Index of content:
Volume 111, Issue 4, April 2002
- STRUCTURAL ACOUSTICS AND VIBRATION 
111(2002); http://dx.doi.org/10.1121/1.1448313View Description Hide Description
The purpose of this paper is to present an experimental study of the vibrational behavior of laminated annular disks, and effects of laminations on the vibrations of the disks. The vibrations of a series of solid annular disks were calculated using the finite-element method in order to provide a basis for comparison with experimental data. An extensive range of experiments was performed on both a series of solid disks and a series of laminated disks under a range of normal clamping pressures. Based on the calculated and experimental results, it was found that the vibrational behavior of the laminated disks was dominated by that of the individual disk, of which the laminated disks were composed. Laminations had great effects on the vibrational behavior of the laminated disks and the effects depended upon the mode type, the clamping pressure, and the number of disk assembly. Laminations increased damping and reduced the amplitude of frequency response function for both the transverse modes and in-plane modes of disks. The resonant frequency of transverse modes shifted higher because of the effects of laminations. For the in-plane vibrational modes, the effects on the resonant frequency could be neglected and the resonant frequency could be considered to be a constant.
111(2002); http://dx.doi.org/10.1121/1.1456518View Description Hide Description
In this paper, a general framework is developed for determining the underlying parameters of general signal models through the application of maximum likelihood estimation theory for functions whose variables separate. This method extends previous work in sinusoidal and exponential estimation to include models with other functional bases, such as exponential functions with nonconstant amplitudes and Bessel functions. Nonuniform spatial sampling is also possible with this technique. The maximum likelihood method is applied to the identification of wave components along one-dimensional structural elements. Results are given which demonstrate the viability and accuracy of the technique estimating exponential and Bessel functionmodel parameters from noisy simulation data.
Comparison of moments and couple-generating forces near discontinuities in structural-acoustic systems111(2002); http://dx.doi.org/10.1121/1.1456515View Description Hide Description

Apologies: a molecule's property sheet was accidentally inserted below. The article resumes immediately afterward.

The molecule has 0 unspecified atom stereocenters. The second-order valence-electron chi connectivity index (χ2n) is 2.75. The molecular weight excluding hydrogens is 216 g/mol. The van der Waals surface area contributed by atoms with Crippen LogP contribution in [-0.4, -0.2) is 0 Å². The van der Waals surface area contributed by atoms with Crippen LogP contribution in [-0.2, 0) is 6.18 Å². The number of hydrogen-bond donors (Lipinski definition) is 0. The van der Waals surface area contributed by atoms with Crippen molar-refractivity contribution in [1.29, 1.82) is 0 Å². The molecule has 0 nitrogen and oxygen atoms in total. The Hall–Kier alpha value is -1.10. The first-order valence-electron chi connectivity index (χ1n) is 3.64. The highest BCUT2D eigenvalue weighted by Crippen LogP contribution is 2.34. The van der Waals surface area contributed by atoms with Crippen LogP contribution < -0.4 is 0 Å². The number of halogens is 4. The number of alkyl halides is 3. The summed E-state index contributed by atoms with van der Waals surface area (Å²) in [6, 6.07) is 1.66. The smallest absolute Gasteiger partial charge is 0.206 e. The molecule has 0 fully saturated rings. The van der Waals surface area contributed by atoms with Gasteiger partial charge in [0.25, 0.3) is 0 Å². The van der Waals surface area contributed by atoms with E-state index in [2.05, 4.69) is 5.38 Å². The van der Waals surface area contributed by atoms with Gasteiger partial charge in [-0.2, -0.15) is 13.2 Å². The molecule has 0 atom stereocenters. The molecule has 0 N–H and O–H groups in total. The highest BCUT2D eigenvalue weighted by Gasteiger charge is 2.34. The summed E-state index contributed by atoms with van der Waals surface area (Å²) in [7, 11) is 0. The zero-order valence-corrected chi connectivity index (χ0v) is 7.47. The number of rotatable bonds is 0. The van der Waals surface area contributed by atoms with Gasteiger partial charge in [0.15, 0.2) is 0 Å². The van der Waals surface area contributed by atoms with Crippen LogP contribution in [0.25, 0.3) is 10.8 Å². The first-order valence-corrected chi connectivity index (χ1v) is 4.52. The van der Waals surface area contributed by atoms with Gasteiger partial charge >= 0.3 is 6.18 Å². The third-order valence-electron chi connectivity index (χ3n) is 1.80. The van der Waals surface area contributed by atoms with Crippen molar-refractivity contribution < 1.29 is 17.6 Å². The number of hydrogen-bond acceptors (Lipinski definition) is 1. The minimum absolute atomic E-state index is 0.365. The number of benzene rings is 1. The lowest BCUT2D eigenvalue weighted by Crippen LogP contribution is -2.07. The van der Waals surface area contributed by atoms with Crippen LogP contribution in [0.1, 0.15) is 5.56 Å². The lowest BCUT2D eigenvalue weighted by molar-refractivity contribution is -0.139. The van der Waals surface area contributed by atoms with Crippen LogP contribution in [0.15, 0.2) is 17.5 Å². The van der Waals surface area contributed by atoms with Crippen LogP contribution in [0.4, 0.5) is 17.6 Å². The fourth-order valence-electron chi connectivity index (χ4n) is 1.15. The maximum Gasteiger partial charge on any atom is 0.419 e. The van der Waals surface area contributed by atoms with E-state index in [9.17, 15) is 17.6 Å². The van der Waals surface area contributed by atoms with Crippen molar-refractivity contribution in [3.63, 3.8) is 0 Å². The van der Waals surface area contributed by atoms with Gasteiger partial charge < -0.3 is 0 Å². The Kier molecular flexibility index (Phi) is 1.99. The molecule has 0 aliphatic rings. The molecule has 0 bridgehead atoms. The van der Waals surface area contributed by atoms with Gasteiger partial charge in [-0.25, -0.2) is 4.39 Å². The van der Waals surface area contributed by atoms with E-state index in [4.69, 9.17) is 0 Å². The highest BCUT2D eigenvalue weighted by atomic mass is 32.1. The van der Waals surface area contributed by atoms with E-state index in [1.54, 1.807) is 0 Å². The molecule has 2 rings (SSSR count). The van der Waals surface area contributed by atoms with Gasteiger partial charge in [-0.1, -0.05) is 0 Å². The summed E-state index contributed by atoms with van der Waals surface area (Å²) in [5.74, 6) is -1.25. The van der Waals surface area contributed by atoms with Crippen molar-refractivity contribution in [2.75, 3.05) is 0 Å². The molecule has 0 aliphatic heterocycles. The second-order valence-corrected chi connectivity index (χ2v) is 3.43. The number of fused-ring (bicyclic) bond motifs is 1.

In modeling vibration isolators in structural-acoustic systems, the isolator’s dynamic properties are often treated as acting only in the axial direction as moments are often neglected. Furthermore, the size, or scale, of the isolator is often neglected and the isolator is assumed to act at single points on the connected structures. Previous work has shown that concentrated moments can be particularly important when located near a fixed support or a structural discontinuity. This research extends that work to examine the importance of moment scale effects for a system containing a distributed structural discontinuity with its own scale. Moment scale effects are examined by determining the difference in radiated acoustic power for a simple system that is excited by a couple-generating distributed force and a concentrated moment. The distributed force produces a couple that is equivalent to the concentrated moment. As a result, only the scale is being examined. Particular interest occurs when the excitation is located near the structural discontinuity. Based on the cases studied here, moment scale is shown to be important at lower frequencies when the excitation is located near the edges of the discontinuity. At higher frequencies, any overlap of the excitation and discontinuity may warrant the need to consider moment scales.
111(2002); http://dx.doi.org/10.1121/1.1456516View Description Hide Description
A locally synthesized controller (LSC) is one that uses a local feedback signal in a noise or vibration field (VF) to synthesize the actuation signal. The global damping of a VF by available LSCs requires sensor–actuator collocation. This study presents a LSC for the global damping of a VF without requiring sensor–actuator collocation, which is important to noise control applications where a sensor may be placed away from an actuator to avoid the near field effects. It is proven that the LSC damps the entire VF instead of just a local feedback loop. This is different from other LSCs that may control local feedback loops without damping the VFs. A decentralized control law is presented here to extend the LSC to a decentralized damping system using multiple actuators.